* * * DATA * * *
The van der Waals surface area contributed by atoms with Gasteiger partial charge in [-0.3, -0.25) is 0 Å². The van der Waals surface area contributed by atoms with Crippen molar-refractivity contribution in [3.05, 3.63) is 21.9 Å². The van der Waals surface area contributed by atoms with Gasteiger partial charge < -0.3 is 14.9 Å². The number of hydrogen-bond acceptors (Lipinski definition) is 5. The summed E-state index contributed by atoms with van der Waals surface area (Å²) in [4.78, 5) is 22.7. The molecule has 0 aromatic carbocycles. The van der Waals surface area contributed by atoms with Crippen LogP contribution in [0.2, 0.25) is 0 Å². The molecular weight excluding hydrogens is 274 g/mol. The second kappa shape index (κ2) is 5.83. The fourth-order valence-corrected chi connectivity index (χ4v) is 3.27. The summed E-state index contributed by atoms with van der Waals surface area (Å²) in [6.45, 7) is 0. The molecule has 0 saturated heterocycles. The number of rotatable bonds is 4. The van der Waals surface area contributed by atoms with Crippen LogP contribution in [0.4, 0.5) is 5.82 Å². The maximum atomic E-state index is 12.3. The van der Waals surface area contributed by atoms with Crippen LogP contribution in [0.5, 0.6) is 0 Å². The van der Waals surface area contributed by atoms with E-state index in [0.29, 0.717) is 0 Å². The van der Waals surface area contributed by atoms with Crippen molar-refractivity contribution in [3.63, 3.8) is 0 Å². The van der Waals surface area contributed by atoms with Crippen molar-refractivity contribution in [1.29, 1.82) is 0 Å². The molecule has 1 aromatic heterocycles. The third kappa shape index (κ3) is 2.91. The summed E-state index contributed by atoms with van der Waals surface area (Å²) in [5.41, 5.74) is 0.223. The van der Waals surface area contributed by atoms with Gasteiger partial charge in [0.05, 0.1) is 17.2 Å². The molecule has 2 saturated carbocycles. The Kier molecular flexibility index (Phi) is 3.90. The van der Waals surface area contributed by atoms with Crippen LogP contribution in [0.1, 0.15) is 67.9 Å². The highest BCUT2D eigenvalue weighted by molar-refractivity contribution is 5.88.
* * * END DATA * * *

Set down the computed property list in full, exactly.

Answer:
The van der Waals surface area contributed by atoms with Gasteiger partial charge in [-0.3, -0.25) is 0 Å². The van der Waals surface area contributed by atoms with Crippen molar-refractivity contribution in [3.05, 3.63) is 21.9 Å². The van der Waals surface area contributed by atoms with Gasteiger partial charge < -0.3 is 14.9 Å². The number of hydrogen-bond acceptors (Lipinski definition) is 5. The summed E-state index contributed by atoms with van der Waals surface area (Å²) in [4.78, 5) is 22.7. The molecule has 0 aromatic carbocycles. The van der Waals surface area contributed by atoms with Crippen LogP contribution in [0.2, 0.25) is 0 Å². The molecular weight excluding hydrogens is 274 g/mol. The second kappa shape index (κ2) is 5.83. The fourth-order valence-corrected chi connectivity index (χ4v) is 3.27. The summed E-state index contributed by atoms with van der Waals surface area (Å²) in [6.45, 7) is 0. The molecule has 0 saturated heterocycles. The number of rotatable bonds is 4. The van der Waals surface area contributed by atoms with Crippen LogP contribution in [0.4, 0.5) is 5.82 Å². The maximum atomic E-state index is 12.3. The van der Waals surface area contributed by atoms with Crippen LogP contribution in [0.5, 0.6) is 0 Å². The van der Waals surface area contributed by atoms with E-state index in [0.29, 0.717) is 0 Å². The van der Waals surface area contributed by atoms with Crippen molar-refractivity contribution in [3.63, 3.8) is 0 Å². The van der Waals surface area contributed by atoms with Crippen molar-refractivity contribution in [1.29, 1.82) is 0 Å². The molecule has 1 aromatic heterocycles. The third kappa shape index (κ3) is 2.91. The summed E-state index contributed by atoms with van der Waals surface area (Å²) in [5.41, 5.74) is 0.223. The van der Waals surface area contributed by atoms with Gasteiger partial charge in [0.05, 0.1) is 17.2 Å². The molecule has 2 saturated carbocycles. The Kier molecular flexibility index (Phi) is 3.90. The van der Waals surface area contributed by atoms with Crippen LogP contribution in [0.1, 0.15) is 67.9 Å². The highest BCUT2D eigenvalue weighted by molar-refractivity contribution is 5.88.